Investors can consider factor investments like the ActiveBeta exchange traded fund strategies to help diversify a portfolio.
In the recent webcast, ActiveBeta®: Capturing Performance Drivers in Today’s Uncertain Market, Steve Sachs, Head of Capital Markets, ETFs, Goldman Sachs Asset Management; Osman Ali, Portfolio Manager, Quantitative Strategies, Goldman Sachs Asset Management; and Adam Grossman, Chief Investment Officer, Global Equity, RiverFront Investment Group, helped look for ways to diversify away from potential risks associated with traditional market cap-weighted exposures, notably factor-based strategies that follow strict rules-based indexing methodologies to enhance a portfolio and limit potential downside risks.
Investors currently face some unprecedented risks in these uncertain times. The coronavirus pandemic or COVID-19 outbreak has been highly contagious, with 20% of cases showing more severe reactions. Consequently, about 95% of global economies have been put under lockdown to quarantine the contagion, and the U.S. initial jobless claims have surged to over 33 million since mid-March.
The sudden disruption to day-to-day life has caused the S&P 500 to quickly plunge into a bear market, with the CBOE Volatility Index, a measure for market fear, touching an all-time high of 82.7, reflecting the concerns over the scope of the coronavirus impact on the economy and strained market illiquidity. Other market segments have touched record lows as well, with benchmark U.S. Treasury yields dipping below 1.0% for the first time and the May WTI Crude Oil contracts closing at a negative price for the first time.
“Physical separation policies appear to be working but have simultaneously unleashed a sudden global economic deceleration. In our opinion, the recovery will be similar to the decline… idiosyncratic and discriminant,” according to Goldman Sachs Asset Management.
As a better alternative to hedge against ongoing risks and potentially participate in a market rebound, Goldman Sachs argued that investors could turn to factor-based index strategies, such as the ActiveBeta equity ETFs. These smart beta ETFs seek the outperformance potential of active investing but with the lower cost and efficiency of passive investing. The Goldman Sachs ActiveBeta equity ETF series includes:
- Goldman Sachs ActiveBeta® U.S. Large Cap Equity ETF (NYSEarca: GSLC)
- Goldman Sachs ActiveBeta U.S. Small Cap Equity ETF (GSSC)
- Goldman Sachs ActiveBeta Emerging Markets Equity ETF (GEM)
- Goldman Sachs ActiveBeta International Equity ETF (GSIE)
- Goldman Sachs ActiveBeta Europe Equity ETF (GSEU)
- Goldman Sachs ActiveBeta Japan Equity ETF (GSJY)
The strategists explained that each ActiveBeta ETF follows a performance-seeking methodology that aims to acquire stocks based on four well-established attributes of performance, including value, momentum, quality, and low volatility, in a transparent and benchmark-aware way. Additionally, the ETFs are among the most competitively priced ETFs on the market, with GSLC coming in at a low 0.09% expense ratio.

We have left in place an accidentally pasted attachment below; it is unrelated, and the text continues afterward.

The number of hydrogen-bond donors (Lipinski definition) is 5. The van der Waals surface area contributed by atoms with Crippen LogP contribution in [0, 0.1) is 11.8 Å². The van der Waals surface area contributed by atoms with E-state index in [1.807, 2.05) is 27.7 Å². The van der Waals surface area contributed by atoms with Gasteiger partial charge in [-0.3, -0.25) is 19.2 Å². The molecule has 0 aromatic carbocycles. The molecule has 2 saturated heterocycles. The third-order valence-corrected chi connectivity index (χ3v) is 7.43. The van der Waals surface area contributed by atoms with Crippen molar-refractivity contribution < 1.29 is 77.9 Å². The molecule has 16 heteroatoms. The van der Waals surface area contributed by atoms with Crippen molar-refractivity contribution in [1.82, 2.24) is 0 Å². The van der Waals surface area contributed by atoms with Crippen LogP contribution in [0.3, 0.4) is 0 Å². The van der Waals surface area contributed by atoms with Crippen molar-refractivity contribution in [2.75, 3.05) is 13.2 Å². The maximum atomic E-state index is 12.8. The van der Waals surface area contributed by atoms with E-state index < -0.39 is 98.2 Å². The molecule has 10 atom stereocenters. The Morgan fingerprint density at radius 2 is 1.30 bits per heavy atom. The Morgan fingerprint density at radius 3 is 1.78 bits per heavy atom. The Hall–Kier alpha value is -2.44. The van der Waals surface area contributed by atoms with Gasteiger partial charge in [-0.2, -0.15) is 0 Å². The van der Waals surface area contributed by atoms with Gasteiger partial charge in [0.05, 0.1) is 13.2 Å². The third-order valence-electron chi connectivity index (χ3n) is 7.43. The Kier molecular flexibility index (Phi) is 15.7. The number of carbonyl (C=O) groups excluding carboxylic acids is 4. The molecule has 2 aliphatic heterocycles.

Good value reflects stocks that are priced low relative to company fundamentals, which demonstrate under-appreciation by the market and tend to benefit as their price moves towards fair value over time.
Strong momentum tries to capitalize on the fact that new information is not fully reflected in stock prices instantaneously. Stocks that have performed well recently tend to exhibit some persistence as new information is priced in over time.
For every dollar of assets they have, high-quality companies tend to generate more profits than lower-quality companies. This efficient use of assets tends to be rewarded over time.
Lastly, low-volatility or stocks with lower swings in price may benefit by losing less during downturns and compounding those savings over time.
“Smart Beta Strategies give investors access to Both Market Beta and Factor Betas, potentially leading to higher returns over time,” according to Goldman Sachs Asset Management.
The ActiveBeta ETF series incorporates a multi-factor or combined factor approach for a more diversified investment portfolio since individual factor returns vary over time, and no one is capable of perfectly timing the markets. For example, the Value style may have outperformed in 2014, but the factor was also the worst performer in 2015. The various factors also exhibit a relatively low correlation to one another.
So far, over the first quarter of 2020, four of the six ActiveBeta Indices outperformed their market cap-weighted benchmarks. For example, the Goldman Sachs ActiveBeta U.S. Large Cap Equity Index outperformed the S&P 500 by 75 bps, and the Goldman Sachs ActiveBeta International Equity Index outperformed the MSCI World ex USA Index by 16 bps. Following strong performance over the past two years, Quality stocks continued their outperformance as investors favored profitable companies. Additionally, last year’s factor leader Momentum contributed to underweights to the financial and energy sectors, which helped these strategies positively this year.
Financial advisors who are interested in learning more about factor-based investing can watch the webcast here on demand.